Supreme Court Revisits Copyright’s Attorney Fee Shifts–Kirtsaeng v. Wiley
The Copyright Act, 17 U.S.C. 505, has a discretionary “loser-pays” attorneys’ fee shift. We’ve blogged repeatedly about abusive copyright enforcements where that fee shift provides a modicum of fairness to defendants (e.g., Inglewood v. Teixeira; Katz v. Chevaldina; Righthaven v. Leon). So making sure the copyright fee shift is properly calibrated plays an important role in copyright law.
Yesterday, the Supreme Court gave us new information–though perhaps no new insights–about when fee shifts are appropriate. The ruling involves the long-running Kirtsaeng v. Wiley case, involving transborder importation of copyrighted works. In 2013, the Supreme Court held that the First Sale protected the importations. As the prevailing party, the importer then sought $2M+ of attorneys’ fees, but the district court denied the request. The Supreme Court reversed and remanded, sending the fee shift request back to the district court for reconsideration.
The Supreme Court starts by recapping the existing fee shifting rules (from 1994’s Fogerty v. Fantasy):
First, a district court may not “award attorney’s fees as a matter of course”; rather, a court must make a more particularized, case-by-case assessment. Second, a court may not treat prevailing plaintiffs and prevailing defendants any differently; defendants should be “encouraged to litigate [meritorious copyright defenses] to the same extent that plaintiffs are encouraged to litigate meritorious claims of infringement.” In addition, we noted with approval “several nonexclusive factors” to inform a court’s fee-shifting decisions: “frivolousness, motivation, objective unreasonableness[,] and the need in particular circumstances to advance considerations of compensation and deterrence.”
In Kirtsaeng, the Supreme Court highlights one of the nonexclusive factors, saying courts should “give substantial weight to the objective reasonableness of the losing party’s position,” but “the court must also give due consideration to all other circumstances relevant to granting fees; and it retains discretion, in light of those factors, to make an award even when the losing party advanced a reasonable claim or defense.” The court explains:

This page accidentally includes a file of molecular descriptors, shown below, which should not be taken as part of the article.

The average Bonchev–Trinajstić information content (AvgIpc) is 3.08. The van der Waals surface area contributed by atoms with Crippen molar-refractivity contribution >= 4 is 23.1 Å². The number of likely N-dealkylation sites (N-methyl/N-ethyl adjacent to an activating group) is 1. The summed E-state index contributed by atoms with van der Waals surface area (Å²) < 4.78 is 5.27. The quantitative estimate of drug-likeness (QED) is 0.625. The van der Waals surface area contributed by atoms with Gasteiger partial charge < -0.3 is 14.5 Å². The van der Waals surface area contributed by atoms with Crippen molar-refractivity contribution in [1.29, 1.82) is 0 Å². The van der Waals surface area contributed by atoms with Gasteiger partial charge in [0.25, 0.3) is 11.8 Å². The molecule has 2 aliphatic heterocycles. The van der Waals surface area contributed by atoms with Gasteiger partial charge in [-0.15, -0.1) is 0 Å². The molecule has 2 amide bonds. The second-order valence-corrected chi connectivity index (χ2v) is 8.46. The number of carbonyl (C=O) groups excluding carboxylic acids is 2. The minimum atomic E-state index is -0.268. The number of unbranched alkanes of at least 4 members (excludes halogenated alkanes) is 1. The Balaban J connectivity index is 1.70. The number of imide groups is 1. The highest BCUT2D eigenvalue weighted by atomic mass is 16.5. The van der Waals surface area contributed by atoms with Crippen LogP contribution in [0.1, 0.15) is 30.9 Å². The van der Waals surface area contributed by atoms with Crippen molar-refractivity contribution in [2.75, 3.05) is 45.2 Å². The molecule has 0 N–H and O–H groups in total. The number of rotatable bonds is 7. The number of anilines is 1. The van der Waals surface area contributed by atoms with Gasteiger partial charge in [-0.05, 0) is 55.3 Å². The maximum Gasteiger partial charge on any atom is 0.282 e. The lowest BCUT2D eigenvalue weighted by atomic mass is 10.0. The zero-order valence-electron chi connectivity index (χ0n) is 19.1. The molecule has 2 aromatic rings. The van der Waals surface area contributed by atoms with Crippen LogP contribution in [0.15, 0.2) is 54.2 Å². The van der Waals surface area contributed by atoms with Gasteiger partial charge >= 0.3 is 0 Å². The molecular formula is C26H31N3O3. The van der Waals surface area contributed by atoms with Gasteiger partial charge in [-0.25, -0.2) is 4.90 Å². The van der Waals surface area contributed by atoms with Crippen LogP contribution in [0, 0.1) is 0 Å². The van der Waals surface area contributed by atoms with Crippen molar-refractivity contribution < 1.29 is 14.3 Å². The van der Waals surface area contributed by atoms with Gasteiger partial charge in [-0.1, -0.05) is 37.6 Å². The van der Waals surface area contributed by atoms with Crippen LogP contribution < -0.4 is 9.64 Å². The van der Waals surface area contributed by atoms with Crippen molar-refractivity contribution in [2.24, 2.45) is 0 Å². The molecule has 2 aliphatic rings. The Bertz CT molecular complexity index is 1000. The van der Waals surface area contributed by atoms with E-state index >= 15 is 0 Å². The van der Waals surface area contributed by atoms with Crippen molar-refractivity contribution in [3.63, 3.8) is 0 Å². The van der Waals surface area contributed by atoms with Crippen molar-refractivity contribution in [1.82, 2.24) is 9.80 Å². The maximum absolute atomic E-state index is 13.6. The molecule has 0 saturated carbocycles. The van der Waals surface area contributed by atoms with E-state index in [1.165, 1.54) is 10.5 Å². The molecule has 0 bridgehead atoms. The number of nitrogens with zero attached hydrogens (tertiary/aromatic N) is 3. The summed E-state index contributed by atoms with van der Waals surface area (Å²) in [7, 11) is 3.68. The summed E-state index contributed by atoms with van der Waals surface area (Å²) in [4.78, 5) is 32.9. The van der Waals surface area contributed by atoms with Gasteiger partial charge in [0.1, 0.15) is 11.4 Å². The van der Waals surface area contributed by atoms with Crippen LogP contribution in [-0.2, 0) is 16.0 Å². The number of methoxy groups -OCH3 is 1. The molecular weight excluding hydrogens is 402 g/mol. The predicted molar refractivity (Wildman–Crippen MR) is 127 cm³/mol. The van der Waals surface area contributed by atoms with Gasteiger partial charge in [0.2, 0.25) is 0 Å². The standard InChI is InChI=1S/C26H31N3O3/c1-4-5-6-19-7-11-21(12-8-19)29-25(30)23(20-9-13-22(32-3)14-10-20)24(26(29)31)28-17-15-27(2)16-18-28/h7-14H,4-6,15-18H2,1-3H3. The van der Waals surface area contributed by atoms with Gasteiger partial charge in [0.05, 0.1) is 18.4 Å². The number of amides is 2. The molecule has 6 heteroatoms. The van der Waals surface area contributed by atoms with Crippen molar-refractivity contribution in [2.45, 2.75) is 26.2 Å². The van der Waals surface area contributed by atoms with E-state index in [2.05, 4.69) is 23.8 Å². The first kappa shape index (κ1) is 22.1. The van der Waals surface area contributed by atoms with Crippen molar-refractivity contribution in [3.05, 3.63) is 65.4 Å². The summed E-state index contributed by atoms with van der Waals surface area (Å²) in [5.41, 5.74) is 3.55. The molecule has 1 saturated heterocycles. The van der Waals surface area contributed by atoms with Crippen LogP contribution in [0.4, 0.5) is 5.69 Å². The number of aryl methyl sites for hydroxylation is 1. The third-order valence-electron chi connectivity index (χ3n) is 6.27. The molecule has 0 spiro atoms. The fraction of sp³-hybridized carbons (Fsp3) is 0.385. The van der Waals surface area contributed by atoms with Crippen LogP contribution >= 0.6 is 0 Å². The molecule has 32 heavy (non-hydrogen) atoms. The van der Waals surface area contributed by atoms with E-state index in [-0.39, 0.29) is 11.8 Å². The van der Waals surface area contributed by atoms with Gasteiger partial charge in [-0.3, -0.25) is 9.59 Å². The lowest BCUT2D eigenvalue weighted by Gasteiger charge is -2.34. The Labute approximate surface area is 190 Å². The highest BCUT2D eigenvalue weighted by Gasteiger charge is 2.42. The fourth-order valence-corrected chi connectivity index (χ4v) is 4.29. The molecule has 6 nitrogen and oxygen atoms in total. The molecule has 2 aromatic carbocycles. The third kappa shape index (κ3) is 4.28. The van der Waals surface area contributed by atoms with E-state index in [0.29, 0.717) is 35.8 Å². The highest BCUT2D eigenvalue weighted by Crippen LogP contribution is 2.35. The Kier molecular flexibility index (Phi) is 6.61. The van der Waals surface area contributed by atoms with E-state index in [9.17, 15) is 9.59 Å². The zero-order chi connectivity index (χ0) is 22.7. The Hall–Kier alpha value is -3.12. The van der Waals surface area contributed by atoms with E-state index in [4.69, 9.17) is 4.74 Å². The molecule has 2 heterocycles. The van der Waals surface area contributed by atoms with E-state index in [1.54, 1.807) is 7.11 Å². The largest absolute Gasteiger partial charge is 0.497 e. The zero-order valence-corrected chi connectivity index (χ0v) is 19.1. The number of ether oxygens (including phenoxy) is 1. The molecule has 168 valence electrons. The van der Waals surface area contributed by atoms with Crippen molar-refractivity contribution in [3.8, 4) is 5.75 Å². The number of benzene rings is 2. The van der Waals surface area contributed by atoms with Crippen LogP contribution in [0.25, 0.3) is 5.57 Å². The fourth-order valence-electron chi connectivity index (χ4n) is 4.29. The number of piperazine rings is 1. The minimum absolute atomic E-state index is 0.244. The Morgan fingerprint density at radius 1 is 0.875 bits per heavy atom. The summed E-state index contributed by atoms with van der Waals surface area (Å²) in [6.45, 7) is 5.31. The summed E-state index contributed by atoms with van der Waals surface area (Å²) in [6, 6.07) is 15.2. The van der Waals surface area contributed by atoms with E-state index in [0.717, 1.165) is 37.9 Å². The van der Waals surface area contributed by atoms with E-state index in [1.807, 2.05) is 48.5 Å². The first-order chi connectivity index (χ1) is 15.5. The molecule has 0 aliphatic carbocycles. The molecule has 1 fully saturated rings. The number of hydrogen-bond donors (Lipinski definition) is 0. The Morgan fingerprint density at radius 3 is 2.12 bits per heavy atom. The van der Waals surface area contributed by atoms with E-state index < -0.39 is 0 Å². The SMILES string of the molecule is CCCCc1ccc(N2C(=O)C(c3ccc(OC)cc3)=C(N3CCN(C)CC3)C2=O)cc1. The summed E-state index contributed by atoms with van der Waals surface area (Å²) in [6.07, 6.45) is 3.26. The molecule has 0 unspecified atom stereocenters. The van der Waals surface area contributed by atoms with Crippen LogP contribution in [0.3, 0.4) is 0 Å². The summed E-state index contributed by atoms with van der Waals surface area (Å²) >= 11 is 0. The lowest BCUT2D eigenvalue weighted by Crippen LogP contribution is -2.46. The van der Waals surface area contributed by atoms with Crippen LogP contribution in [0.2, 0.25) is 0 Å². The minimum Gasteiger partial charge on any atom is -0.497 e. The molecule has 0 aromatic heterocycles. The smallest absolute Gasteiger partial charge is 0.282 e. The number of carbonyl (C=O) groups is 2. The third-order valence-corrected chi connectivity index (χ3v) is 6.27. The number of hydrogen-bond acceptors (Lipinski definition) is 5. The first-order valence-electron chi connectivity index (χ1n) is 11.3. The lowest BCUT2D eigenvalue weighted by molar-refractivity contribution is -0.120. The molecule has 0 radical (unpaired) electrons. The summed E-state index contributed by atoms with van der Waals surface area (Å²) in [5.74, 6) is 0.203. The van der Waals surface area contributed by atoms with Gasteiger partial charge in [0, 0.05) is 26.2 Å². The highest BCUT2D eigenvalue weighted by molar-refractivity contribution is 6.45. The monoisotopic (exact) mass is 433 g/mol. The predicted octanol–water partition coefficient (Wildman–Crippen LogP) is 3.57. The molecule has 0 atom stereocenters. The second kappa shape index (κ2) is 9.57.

For example, a court may order fee-shifting because of a party’s litigation misconduct, whatever the reasonableness of his claims or defenses. Or a court may do so to deter repeated instances of copyright infringement or overaggressive assertions of copyright claims, again even if the losing position was reasonable in a particular case.
Emphasizing how much it favors standards over rules, the Supreme Court says that even if the court finds the losing party’s position reasonable, it cannot apply a presumption against granting fees.
I see similarities between the Kirtsaeng ruling and the court’s patent damages ruling earlier this week in the Halo and Stryker cases. The Federal Circuit had said that enhanced willful patent damages could be awarded only when the defendant engaged in “objectively reckless” behavior. The Supreme Court said that objective recklessness was an important consideration to enhanced patent damages but courts can consider other factors too. The Kirtsaeng ruling’s logic–look objectively at the party’s behavior, but don’t limit the inquiry to that–virtually parallels the Halo/Stryker ruling. Collectively, it’s pretty clear what the Supreme Court wants, i.e., “district courts: more standards, less rules.”
The Supreme Court expressly says it doesn’t presuppose what will happen on remand, but it’s hard to see how Kirtsaeng will get a fee shift. Wiley won both at the district and appellate court levels; and the Supreme Court’s prior First Sale/importation precedent (the Costco v. Omega case) had divided the court 4-4. In light of the unsettled or even favorable law, was it objectively reasonable for Wiley to bring the lawsuit? That seems extremely hard to contest. If so, the only way Kirtsaeng wins a fee shift is by showing some other major consideration that trumps Wiley’s otherwise objectively reasonable decision to sue. To me, suppressing transborder price arbitrage seems anti-competitive and is certainly anti-consumer, but I doubt the district court will find those considerations very compelling–especially given how Wiley’s practices were ubiquitous in the industry. So Kirtsaeng’s reversal at the Supreme Court probably won’t make much of a difference in his case. It’s possible it won’t make much of a difference in any other cases, either.